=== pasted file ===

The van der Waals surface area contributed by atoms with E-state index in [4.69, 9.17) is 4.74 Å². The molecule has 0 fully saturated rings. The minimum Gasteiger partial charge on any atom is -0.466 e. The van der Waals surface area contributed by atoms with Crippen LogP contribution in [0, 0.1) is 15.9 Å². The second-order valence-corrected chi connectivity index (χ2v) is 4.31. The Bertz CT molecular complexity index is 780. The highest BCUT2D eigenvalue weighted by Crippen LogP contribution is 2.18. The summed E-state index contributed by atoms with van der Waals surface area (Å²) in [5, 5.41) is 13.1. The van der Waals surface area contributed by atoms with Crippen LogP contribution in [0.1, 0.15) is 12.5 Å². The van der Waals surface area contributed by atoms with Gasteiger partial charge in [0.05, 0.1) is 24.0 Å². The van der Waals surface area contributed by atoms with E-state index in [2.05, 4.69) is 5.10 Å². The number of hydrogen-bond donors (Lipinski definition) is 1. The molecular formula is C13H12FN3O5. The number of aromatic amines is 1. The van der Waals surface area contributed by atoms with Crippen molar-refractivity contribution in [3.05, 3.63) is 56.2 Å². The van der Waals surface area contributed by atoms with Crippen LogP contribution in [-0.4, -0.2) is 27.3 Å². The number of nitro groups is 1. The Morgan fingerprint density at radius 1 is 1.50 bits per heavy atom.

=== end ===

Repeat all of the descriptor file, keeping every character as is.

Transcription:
The van der Waals surface area contributed by atoms with E-state index in [4.69, 9.17) is 4.74 Å². The molecule has 0 fully saturated rings. The minimum Gasteiger partial charge on any atom is -0.466 e. The van der Waals surface area contributed by atoms with Crippen LogP contribution in [0, 0.1) is 15.9 Å². The second-order valence-corrected chi connectivity index (χ2v) is 4.31. The Bertz CT molecular complexity index is 780. The highest BCUT2D eigenvalue weighted by Crippen LogP contribution is 2.18. The summed E-state index contributed by atoms with van der Waals surface area (Å²) in [5, 5.41) is 13.1. The van der Waals surface area contributed by atoms with Crippen LogP contribution in [0.1, 0.15) is 12.5 Å². The van der Waals surface area contributed by atoms with Gasteiger partial charge in [0.05, 0.1) is 24.0 Å². The van der Waals surface area contributed by atoms with E-state index in [2.05, 4.69) is 5.10 Å². The number of hydrogen-bond donors (Lipinski definition) is 1. The molecular formula is C13H12FN3O5. The number of aromatic amines is 1. The van der Waals surface area contributed by atoms with Crippen molar-refractivity contribution in [3.05, 3.63) is 56.2 Å². The van der Waals surface area contributed by atoms with Crippen LogP contribution in [-0.4, -0.2) is 27.3 Å². The number of nitro groups is 1. The Morgan fingerprint density at radius 1 is 1.50 bits per heavy atom.